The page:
Here are four bizarre New Year’s traditions from around the world you could have sampled if you weren’t sitting home (except…trust us, you should be glad that you didn’t.)
In Ecuador, the custom is to build a scarecrow out of newspapers or wood to help scare away bad luck. Around midnight, celebrants gather outside of their homes, set their scarecrows on fire, and watch them burn to cinders as the clock strikes 12. In Panama, they prefer to burn effigies of public figures. Called muñecos, they can be anything from Olympic athletes to TV characters to politicians. Supposedly, these effigies represent the old year and burning them somehow chases away evil spirits that might cause trouble in the new year.
Giant Fireballs on Poles
During the annual celebration of Hogmanay, the Scots practice a custom called “first footing.” The first person to enter your home on New Year’s Day should bring a gift with them (traditionally whiskey or shortbread). Folks also love to attend bonfire ceremonies on the 31st where participants swing around giant fireballs on poles.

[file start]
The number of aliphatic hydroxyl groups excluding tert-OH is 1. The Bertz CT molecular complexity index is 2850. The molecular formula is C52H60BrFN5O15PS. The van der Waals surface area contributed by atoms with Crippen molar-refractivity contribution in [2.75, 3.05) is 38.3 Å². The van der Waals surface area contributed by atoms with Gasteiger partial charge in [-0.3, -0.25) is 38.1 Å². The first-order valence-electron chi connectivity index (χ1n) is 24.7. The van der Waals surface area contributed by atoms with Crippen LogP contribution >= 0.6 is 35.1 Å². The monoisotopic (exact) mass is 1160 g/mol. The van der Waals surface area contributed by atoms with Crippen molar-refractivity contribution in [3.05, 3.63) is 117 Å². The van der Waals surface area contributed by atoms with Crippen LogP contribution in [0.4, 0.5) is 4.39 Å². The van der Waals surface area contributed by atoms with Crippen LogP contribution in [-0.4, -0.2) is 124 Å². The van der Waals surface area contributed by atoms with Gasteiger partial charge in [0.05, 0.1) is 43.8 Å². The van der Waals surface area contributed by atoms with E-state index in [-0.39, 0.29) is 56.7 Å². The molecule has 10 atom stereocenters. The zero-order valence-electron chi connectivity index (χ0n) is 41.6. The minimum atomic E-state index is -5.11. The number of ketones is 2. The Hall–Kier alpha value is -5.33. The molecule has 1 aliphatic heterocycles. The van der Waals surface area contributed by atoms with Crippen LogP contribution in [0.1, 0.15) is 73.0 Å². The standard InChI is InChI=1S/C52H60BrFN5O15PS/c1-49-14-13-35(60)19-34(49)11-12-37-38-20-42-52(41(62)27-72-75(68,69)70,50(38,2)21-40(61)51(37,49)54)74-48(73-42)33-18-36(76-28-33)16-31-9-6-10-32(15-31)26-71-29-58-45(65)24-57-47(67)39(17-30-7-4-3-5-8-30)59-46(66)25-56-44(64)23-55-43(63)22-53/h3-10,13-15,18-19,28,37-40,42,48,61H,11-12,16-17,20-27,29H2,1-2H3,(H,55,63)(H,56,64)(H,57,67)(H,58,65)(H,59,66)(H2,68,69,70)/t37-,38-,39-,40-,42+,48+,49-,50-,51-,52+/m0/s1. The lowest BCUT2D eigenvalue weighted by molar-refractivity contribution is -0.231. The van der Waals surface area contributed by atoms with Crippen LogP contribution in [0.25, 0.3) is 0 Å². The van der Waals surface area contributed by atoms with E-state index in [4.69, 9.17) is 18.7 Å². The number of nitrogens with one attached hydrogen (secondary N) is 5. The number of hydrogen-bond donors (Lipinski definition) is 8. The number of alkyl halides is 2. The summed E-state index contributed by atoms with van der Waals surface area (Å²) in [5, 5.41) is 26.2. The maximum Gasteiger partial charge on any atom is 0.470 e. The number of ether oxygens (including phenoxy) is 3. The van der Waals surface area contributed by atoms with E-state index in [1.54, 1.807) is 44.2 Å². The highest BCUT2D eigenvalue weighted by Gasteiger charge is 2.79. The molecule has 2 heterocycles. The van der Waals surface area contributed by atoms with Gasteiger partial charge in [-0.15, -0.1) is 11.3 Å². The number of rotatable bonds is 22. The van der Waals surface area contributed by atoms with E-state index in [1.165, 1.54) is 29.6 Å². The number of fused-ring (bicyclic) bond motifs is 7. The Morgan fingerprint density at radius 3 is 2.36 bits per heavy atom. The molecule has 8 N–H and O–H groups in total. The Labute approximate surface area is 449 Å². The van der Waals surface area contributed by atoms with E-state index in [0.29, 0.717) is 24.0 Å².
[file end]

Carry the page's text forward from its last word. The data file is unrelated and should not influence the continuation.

Wearing Yellow Underwear
It’s considered incredibly lucky in South America. Market vendors start selling brightly-colored undies right after Christmas. While yellow continues to be the most popular pick (it supposedly brings wealth in the new year) red skivvies are also a favorite (they promise love). At the stroke of midnight on the 1st, some celebrants quickly change into their lucky undies while others prefer to put them on before they head out for the evening.
Hot Lead Fortune Telling
Here’s what they do in Germany and Finland: They get some lead and melt it. Then they pour the hot (and pretty dangerous) lead into a bowl of water. The shape that’s formed will supposedly determine key events in the coming year. A heart or a ring shape means there will be a wedding. A ship signifies that you’ll take a trip and a pig means you’ll have plenty of food to eat. But beware a puddle of lead that turns into a cross—that spells doom.